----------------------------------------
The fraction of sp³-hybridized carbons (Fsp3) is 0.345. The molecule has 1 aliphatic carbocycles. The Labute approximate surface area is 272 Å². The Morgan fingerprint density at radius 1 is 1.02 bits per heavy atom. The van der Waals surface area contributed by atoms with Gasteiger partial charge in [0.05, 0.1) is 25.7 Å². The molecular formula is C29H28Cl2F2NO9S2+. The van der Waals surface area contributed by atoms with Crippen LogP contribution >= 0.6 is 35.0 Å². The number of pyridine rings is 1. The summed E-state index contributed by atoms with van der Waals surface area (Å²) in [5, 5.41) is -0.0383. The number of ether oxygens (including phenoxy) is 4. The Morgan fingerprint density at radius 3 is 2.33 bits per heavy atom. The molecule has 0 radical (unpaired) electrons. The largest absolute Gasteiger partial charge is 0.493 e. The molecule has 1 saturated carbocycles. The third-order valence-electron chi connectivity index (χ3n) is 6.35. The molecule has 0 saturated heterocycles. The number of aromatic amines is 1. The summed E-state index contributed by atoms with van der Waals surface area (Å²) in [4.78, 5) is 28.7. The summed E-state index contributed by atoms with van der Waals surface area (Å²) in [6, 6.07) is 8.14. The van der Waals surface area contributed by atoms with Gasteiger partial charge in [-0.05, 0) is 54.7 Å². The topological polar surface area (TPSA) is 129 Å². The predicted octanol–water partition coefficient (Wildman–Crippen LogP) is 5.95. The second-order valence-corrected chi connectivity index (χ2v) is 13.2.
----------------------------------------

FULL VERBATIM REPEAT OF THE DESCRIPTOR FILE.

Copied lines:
The fraction of sp³-hybridized carbons (Fsp3) is 0.345. The molecule has 1 aliphatic carbocycles. The Labute approximate surface area is 272 Å². The Morgan fingerprint density at radius 1 is 1.02 bits per heavy atom. The van der Waals surface area contributed by atoms with Gasteiger partial charge in [0.05, 0.1) is 25.7 Å². The molecular formula is C29H28Cl2F2NO9S2+. The van der Waals surface area contributed by atoms with Crippen LogP contribution >= 0.6 is 35.0 Å². The number of pyridine rings is 1. The summed E-state index contributed by atoms with van der Waals surface area (Å²) in [5, 5.41) is -0.0383. The number of ether oxygens (including phenoxy) is 4. The Morgan fingerprint density at radius 3 is 2.33 bits per heavy atom. The molecule has 0 radical (unpaired) electrons. The largest absolute Gasteiger partial charge is 0.493 e. The molecule has 1 saturated carbocycles. The third-order valence-electron chi connectivity index (χ3n) is 6.35. The molecule has 0 saturated heterocycles. The number of aromatic amines is 1. The summed E-state index contributed by atoms with van der Waals surface area (Å²) in [4.78, 5) is 28.7. The summed E-state index contributed by atoms with van der Waals surface area (Å²) in [6, 6.07) is 8.14. The van der Waals surface area contributed by atoms with Gasteiger partial charge in [-0.05, 0) is 54.7 Å². The topological polar surface area (TPSA) is 129 Å². The predicted octanol–water partition coefficient (Wildman–Crippen LogP) is 5.95. The second-order valence-corrected chi connectivity index (χ2v) is 13.2.